Education officials have circulated surveys to help cater to the needs of students, parents, teachers and employers during the coming school year. Although in-person education is expected to resume in October, there will still be an online component to accommodate physically distanced education. (Photo: JOEY WALDINGER)

Though they faced unprecedented challenges caused first by Hurricane Irma and then by the Covid-19 pandemic, a total of 358 students in the Virgin Islands registered for at least one of 27 subjects in the 2020 CXC Caribbean Secondary Education Certificate examinations, and most of them proved successful. For 78 percent of the exams, students passed with grades of I to III. Fifteen students passed eight subjects, 20 students passed seven subjects, and 22 students passed six subjects (see sidebar). Overall, 15.6 percent of all exams were Grade I passes, 30 percent were Grade II passes, and 32.6 percent were Grade III passes.

“Given the fluid nature of the Covid-19 pandemic and its implications, our students persevered through many psychological, social and emotional challenges,” Deputy Premier Dr. Natalio “Sowande” Wheatley said in a Tuesday statement discussing the exam results. “This pandemic forced our students to deal with great uncertainty, adapt to new learning conditions, and adopt new studying practices.”

However, the news in the VI and regionally has been dampened by alleged discrepancies in some of the results, leading to an online petition launched in Barbados calling for the Caribbean Examinations Council to investigate.
The petition has since garnered more than 16,000 signatures, according to Change.org, the website hosting it. At least eight ministries of education from around the region are also calling on CXC administrators to revisit the results, according to Kaieteur News of Guyana.

Dr. Wheatley confirmed on Tuesday that his ministry plans to “participate in the review that will take place.”

He did not confirm, however, whether his ministry, parents or students had any particular concerns about the results.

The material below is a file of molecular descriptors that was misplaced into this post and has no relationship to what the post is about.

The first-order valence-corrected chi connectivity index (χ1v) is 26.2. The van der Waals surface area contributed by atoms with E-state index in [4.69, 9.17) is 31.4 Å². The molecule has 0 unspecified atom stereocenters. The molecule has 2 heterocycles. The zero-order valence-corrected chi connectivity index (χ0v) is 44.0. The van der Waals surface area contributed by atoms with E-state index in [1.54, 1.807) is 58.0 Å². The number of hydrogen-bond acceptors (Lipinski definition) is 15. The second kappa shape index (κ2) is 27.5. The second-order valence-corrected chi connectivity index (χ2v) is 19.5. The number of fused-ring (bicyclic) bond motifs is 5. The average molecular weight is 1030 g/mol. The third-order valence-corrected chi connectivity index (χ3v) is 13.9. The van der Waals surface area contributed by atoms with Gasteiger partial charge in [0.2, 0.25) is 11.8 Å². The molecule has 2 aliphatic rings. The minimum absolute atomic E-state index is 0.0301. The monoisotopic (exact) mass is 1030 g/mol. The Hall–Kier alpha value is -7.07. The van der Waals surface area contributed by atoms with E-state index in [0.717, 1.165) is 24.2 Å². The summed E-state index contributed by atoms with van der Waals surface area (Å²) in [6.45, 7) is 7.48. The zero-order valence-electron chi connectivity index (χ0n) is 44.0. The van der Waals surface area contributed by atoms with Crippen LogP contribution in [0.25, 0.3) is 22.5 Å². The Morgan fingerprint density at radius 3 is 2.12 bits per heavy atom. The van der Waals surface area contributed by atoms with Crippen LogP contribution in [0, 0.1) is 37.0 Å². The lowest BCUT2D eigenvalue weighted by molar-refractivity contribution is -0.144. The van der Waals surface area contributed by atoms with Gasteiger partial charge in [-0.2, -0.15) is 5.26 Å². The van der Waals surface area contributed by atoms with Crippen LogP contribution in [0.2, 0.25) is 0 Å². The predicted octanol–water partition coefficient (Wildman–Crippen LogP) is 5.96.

In other countries, concerns began when some students noticed that the final grades they received from the CXC online portals did not seem to reflect their exam results.

“Among the discrepancies was the issue of students receiving ungraded marks despite sitting their exams and submitting their School Based Assessments in a timely fashion,” Kaieteur News reported.

Online petition

Kimesha Harper, a student from Barbados, began the petition on Change.org alleging a mistake by the CXC “in regards to graded results distributed to candidates via the online student portals” and requesting “immediate reconsideration and review of ALL the results.”

However, during a virtual press conference last week, CXC officials said they were satisfied with the grading for this year’s exams, and maintained that it would only conduct grade reviews that are requested through its official process or via a ministry of education.
“We have agreed and will be working with ministers of education to provide clarity in a fulsome way [including] detailed reports on concerns being raised,” CXC Registrar Dr. Wayne Wesley said, according to Stabroek News.

Further results

In the VI, the 358 candidates amounted to 17 fewer than the 2019 total of 375, and one fewer subject than in 2019. Of this total, 280 attended public schools, 71 attended private schools, and seven were independent candidates.
Due to the pandemic, the format and scheduling of the CXC exams components changed this year, with students receiving grades based on “School Based Assessment” scores and the Paper One (Multiple Choice) examination in the majority of subjects, Dr. Wheatley said.

In addition, exams were delayed until July and August, meaning that students “sat exams well beyond the usual end of the school year, deeper into our hurricane season and even as we engaged in our emancipation holiday activities.”

According to Dr. Wheatley, the most popular subjects written were English A (232), mathematics (226), electronic document preparation and management (175), Human and Social Biology (142), and Principles of Business (117).

The minister said 217 students sat the mathematics exam, with 113, or 52 percent, receiving Grade I, II or III passes, which equals the regional average. Thirteen of those students received Grade I passes.

Additionally, 198 students sat the English A exam, with 181, or 91.4 percent, receiving Grades I, II or III passes, and 45 of those students, or 23 percent, receiving Grade I passes in English A.

“We were able to accommodate one transfer student from Guyana and one student from the Cayman Islands, who had to sit exams locally due to the Covid-19 pandemic,” he said.

All centres continued to employ e-testing, which he said assisted in administering the exams.

The minister added that four students passed a combination of CSEC and a Caribbean Advanced Proficiency Examination subject (in this case, Biology Unit One) at a 100 percent pass rate.

Ungraded results

Dr. Wheatley went on to explain that the rate of absenteeism or ungraded results was similar to that of 2019.

Of the 1,489 examinations registered for the July/August sitting, only 1,325 grades were awarded, meaning that 164 exam entries were not sat or graded, he explained.

“The modification in the SBA moderation processes due to the Covid-19 pandemic affected the ungraded results,” he said. “The Ministry of Education recognises this high number of absenteeism and ungraded results and aims to put further measures in place … to reduce these occurrences.”


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